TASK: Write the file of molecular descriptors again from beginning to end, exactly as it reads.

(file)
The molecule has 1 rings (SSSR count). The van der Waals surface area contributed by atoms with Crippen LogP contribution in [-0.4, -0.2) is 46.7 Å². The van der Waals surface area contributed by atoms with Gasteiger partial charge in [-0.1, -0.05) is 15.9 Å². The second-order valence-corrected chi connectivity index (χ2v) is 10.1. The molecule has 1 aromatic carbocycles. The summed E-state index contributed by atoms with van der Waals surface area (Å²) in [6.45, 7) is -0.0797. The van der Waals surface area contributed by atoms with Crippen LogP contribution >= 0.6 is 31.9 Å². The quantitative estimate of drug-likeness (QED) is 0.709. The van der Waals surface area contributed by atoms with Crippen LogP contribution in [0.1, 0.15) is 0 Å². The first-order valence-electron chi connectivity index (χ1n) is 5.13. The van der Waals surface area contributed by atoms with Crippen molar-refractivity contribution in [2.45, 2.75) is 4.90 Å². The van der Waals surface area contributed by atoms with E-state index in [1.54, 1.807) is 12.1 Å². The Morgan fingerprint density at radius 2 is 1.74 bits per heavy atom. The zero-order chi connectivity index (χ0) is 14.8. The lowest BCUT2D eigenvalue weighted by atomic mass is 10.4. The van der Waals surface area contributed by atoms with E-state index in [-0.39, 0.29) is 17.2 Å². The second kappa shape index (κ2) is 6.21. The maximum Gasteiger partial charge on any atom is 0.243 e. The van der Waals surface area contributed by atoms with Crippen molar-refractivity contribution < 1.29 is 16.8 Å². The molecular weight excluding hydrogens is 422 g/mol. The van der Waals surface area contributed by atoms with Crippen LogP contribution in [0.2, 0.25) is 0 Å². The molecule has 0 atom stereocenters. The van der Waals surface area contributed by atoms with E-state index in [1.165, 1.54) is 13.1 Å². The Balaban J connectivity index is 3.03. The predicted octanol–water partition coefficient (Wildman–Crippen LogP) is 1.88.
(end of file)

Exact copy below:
The molecule has 1 rings (SSSR count). The van der Waals surface area contributed by atoms with Crippen LogP contribution in [-0.4, -0.2) is 46.7 Å². The van der Waals surface area contributed by atoms with Gasteiger partial charge in [-0.1, -0.05) is 15.9 Å². The second-order valence-corrected chi connectivity index (χ2v) is 10.1. The molecule has 1 aromatic carbocycles. The summed E-state index contributed by atoms with van der Waals surface area (Å²) in [6.45, 7) is -0.0797. The van der Waals surface area contributed by atoms with Crippen LogP contribution >= 0.6 is 31.9 Å². The quantitative estimate of drug-likeness (QED) is 0.709. The van der Waals surface area contributed by atoms with Crippen LogP contribution in [0.1, 0.15) is 0 Å². The first-order valence-electron chi connectivity index (χ1n) is 5.13. The van der Waals surface area contributed by atoms with Crippen molar-refractivity contribution in [2.45, 2.75) is 4.90 Å². The van der Waals surface area contributed by atoms with E-state index in [1.54, 1.807) is 12.1 Å². The Morgan fingerprint density at radius 2 is 1.74 bits per heavy atom. The zero-order chi connectivity index (χ0) is 14.8. The lowest BCUT2D eigenvalue weighted by atomic mass is 10.4. The van der Waals surface area contributed by atoms with E-state index in [-0.39, 0.29) is 17.2 Å². The second kappa shape index (κ2) is 6.21. The maximum Gasteiger partial charge on any atom is 0.243 e. The van der Waals surface area contributed by atoms with Crippen molar-refractivity contribution < 1.29 is 16.8 Å². The molecular weight excluding hydrogens is 422 g/mol. The van der Waals surface area contributed by atoms with Crippen LogP contribution in [0.2, 0.25) is 0 Å². The molecule has 0 atom stereocenters. The van der Waals surface area contributed by atoms with E-state index in [1.165, 1.54) is 13.1 Å². The Balaban J connectivity index is 3.03. The predicted octanol–water partition coefficient (Wildman–Crippen LogP) is 1.88.